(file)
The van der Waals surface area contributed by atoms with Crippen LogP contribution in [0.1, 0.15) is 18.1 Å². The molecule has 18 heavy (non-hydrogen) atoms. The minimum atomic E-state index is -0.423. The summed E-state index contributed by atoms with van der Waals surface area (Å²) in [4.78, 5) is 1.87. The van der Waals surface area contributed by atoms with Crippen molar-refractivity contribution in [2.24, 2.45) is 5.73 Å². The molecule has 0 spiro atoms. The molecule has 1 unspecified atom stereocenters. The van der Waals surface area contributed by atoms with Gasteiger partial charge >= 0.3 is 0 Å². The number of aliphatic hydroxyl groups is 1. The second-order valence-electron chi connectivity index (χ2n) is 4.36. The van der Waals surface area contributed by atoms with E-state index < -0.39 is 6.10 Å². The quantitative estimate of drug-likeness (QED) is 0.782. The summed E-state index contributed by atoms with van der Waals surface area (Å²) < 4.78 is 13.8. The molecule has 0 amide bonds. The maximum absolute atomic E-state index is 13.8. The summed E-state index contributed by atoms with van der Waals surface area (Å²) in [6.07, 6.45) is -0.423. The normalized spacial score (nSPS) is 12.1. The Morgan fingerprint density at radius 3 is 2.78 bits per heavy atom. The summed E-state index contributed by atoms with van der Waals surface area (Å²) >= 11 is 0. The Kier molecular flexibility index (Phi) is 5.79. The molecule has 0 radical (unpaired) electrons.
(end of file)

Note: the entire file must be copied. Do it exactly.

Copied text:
The van der Waals surface area contributed by atoms with Crippen LogP contribution in [0.1, 0.15) is 18.1 Å². The molecule has 18 heavy (non-hydrogen) atoms. The minimum atomic E-state index is -0.423. The summed E-state index contributed by atoms with van der Waals surface area (Å²) in [4.78, 5) is 1.87. The van der Waals surface area contributed by atoms with Crippen molar-refractivity contribution in [2.24, 2.45) is 5.73 Å². The molecule has 0 spiro atoms. The molecule has 1 unspecified atom stereocenters. The van der Waals surface area contributed by atoms with Gasteiger partial charge >= 0.3 is 0 Å². The number of aliphatic hydroxyl groups is 1. The second-order valence-electron chi connectivity index (χ2n) is 4.36. The van der Waals surface area contributed by atoms with E-state index < -0.39 is 6.10 Å². The quantitative estimate of drug-likeness (QED) is 0.782. The summed E-state index contributed by atoms with van der Waals surface area (Å²) < 4.78 is 13.8. The molecule has 0 amide bonds. The maximum absolute atomic E-state index is 13.8. The summed E-state index contributed by atoms with van der Waals surface area (Å²) in [6.07, 6.45) is -0.423. The normalized spacial score (nSPS) is 12.1. The Morgan fingerprint density at radius 3 is 2.78 bits per heavy atom. The summed E-state index contributed by atoms with van der Waals surface area (Å²) >= 11 is 0. The Kier molecular flexibility index (Phi) is 5.79. The molecule has 0 radical (unpaired) electrons.